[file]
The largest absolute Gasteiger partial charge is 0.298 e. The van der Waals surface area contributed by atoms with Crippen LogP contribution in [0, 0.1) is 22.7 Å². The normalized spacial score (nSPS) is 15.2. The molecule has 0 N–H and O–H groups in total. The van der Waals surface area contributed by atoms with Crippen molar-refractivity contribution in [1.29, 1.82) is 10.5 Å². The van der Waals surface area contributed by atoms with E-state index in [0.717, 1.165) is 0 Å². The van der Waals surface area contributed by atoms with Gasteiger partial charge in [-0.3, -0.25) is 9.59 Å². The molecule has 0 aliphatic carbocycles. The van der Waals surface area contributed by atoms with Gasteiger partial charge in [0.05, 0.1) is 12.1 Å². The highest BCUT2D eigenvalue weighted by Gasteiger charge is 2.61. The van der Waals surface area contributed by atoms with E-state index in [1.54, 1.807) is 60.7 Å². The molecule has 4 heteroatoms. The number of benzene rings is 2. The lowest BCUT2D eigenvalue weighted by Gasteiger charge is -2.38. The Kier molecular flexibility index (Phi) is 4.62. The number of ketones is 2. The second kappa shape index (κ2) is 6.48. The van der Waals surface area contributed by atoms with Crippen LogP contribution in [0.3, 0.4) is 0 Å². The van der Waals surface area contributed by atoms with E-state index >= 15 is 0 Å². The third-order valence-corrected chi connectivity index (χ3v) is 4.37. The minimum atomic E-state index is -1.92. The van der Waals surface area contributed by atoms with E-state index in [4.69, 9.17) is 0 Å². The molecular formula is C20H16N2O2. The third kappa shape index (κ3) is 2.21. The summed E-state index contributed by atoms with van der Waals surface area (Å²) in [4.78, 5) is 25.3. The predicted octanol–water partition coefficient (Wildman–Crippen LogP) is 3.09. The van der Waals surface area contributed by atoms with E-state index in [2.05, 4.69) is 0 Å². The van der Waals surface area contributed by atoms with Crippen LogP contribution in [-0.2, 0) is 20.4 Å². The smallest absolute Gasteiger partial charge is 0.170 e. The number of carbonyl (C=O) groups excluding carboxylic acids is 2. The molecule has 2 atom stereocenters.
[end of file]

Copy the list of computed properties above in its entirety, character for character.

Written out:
The largest absolute Gasteiger partial charge is 0.298 e. The van der Waals surface area contributed by atoms with Crippen LogP contribution in [0, 0.1) is 22.7 Å². The normalized spacial score (nSPS) is 15.2. The molecule has 0 N–H and O–H groups in total. The van der Waals surface area contributed by atoms with Crippen molar-refractivity contribution in [1.29, 1.82) is 10.5 Å². The van der Waals surface area contributed by atoms with E-state index in [0.717, 1.165) is 0 Å². The van der Waals surface area contributed by atoms with Gasteiger partial charge in [-0.3, -0.25) is 9.59 Å². The molecule has 0 aliphatic carbocycles. The van der Waals surface area contributed by atoms with Gasteiger partial charge in [0.05, 0.1) is 12.1 Å². The highest BCUT2D eigenvalue weighted by Gasteiger charge is 2.61. The van der Waals surface area contributed by atoms with E-state index in [1.54, 1.807) is 60.7 Å². The molecule has 4 heteroatoms. The number of benzene rings is 2. The lowest BCUT2D eigenvalue weighted by Gasteiger charge is -2.38. The Kier molecular flexibility index (Phi) is 4.62. The number of ketones is 2. The second kappa shape index (κ2) is 6.48. The van der Waals surface area contributed by atoms with Crippen LogP contribution in [0.3, 0.4) is 0 Å². The van der Waals surface area contributed by atoms with E-state index >= 15 is 0 Å². The third-order valence-corrected chi connectivity index (χ3v) is 4.37. The minimum atomic E-state index is -1.92. The van der Waals surface area contributed by atoms with E-state index in [4.69, 9.17) is 0 Å². The molecular formula is C20H16N2O2. The third kappa shape index (κ3) is 2.21. The summed E-state index contributed by atoms with van der Waals surface area (Å²) in [4.78, 5) is 25.3. The predicted octanol–water partition coefficient (Wildman–Crippen LogP) is 3.09. The van der Waals surface area contributed by atoms with E-state index in [2.05, 4.69) is 0 Å². The van der Waals surface area contributed by atoms with Crippen LogP contribution in [-0.2, 0) is 20.4 Å². The smallest absolute Gasteiger partial charge is 0.170 e. The number of carbonyl (C=O) groups excluding carboxylic acids is 2. The molecule has 2 atom stereocenters.